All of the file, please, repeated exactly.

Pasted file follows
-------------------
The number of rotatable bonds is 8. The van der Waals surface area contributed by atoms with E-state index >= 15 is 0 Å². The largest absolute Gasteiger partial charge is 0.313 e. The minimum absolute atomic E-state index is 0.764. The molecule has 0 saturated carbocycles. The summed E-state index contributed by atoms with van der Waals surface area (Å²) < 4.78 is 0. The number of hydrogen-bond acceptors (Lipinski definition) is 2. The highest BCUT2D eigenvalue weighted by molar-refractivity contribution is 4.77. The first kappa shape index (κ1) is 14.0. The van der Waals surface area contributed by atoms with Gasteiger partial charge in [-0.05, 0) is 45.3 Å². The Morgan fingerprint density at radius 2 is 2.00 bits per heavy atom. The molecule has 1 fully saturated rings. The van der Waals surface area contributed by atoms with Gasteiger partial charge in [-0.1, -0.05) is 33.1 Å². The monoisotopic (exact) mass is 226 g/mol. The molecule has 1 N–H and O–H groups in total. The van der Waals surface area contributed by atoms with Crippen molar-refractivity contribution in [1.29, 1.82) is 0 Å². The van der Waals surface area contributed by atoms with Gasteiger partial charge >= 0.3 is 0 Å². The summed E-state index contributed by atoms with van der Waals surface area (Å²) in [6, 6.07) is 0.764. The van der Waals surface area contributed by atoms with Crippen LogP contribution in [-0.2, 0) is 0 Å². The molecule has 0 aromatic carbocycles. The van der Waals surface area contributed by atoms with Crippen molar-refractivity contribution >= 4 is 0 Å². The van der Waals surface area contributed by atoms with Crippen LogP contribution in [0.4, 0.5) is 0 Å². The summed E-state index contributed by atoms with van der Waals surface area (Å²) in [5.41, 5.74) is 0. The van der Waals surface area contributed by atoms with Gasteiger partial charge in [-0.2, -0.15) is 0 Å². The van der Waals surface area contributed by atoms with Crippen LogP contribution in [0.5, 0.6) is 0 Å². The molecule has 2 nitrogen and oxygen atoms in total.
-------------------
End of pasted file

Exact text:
The number of rotatable bonds is 8. The van der Waals surface area contributed by atoms with E-state index >= 15 is 0 Å². The largest absolute Gasteiger partial charge is 0.313 e. The minimum absolute atomic E-state index is 0.764. The molecule has 0 saturated carbocycles. The summed E-state index contributed by atoms with van der Waals surface area (Å²) < 4.78 is 0. The number of hydrogen-bond acceptors (Lipinski definition) is 2. The highest BCUT2D eigenvalue weighted by molar-refractivity contribution is 4.77. The first kappa shape index (κ1) is 14.0. The van der Waals surface area contributed by atoms with Gasteiger partial charge in [-0.05, 0) is 45.3 Å². The Morgan fingerprint density at radius 2 is 2.00 bits per heavy atom. The molecule has 1 fully saturated rings. The van der Waals surface area contributed by atoms with Gasteiger partial charge in [-0.1, -0.05) is 33.1 Å². The monoisotopic (exact) mass is 226 g/mol. The molecule has 1 N–H and O–H groups in total. The van der Waals surface area contributed by atoms with Crippen molar-refractivity contribution in [1.29, 1.82) is 0 Å². The van der Waals surface area contributed by atoms with Gasteiger partial charge >= 0.3 is 0 Å². The summed E-state index contributed by atoms with van der Waals surface area (Å²) in [6, 6.07) is 0.764. The van der Waals surface area contributed by atoms with Crippen LogP contribution in [-0.2, 0) is 0 Å². The molecule has 0 aromatic carbocycles. The van der Waals surface area contributed by atoms with Crippen molar-refractivity contribution >= 4 is 0 Å². The van der Waals surface area contributed by atoms with Crippen LogP contribution in [0.4, 0.5) is 0 Å². The summed E-state index contributed by atoms with van der Waals surface area (Å²) in [5.41, 5.74) is 0. The van der Waals surface area contributed by atoms with Gasteiger partial charge in [-0.2, -0.15) is 0 Å². The van der Waals surface area contributed by atoms with Crippen LogP contribution in [0.5, 0.6) is 0 Å². The molecule has 2 nitrogen and oxygen atoms in total.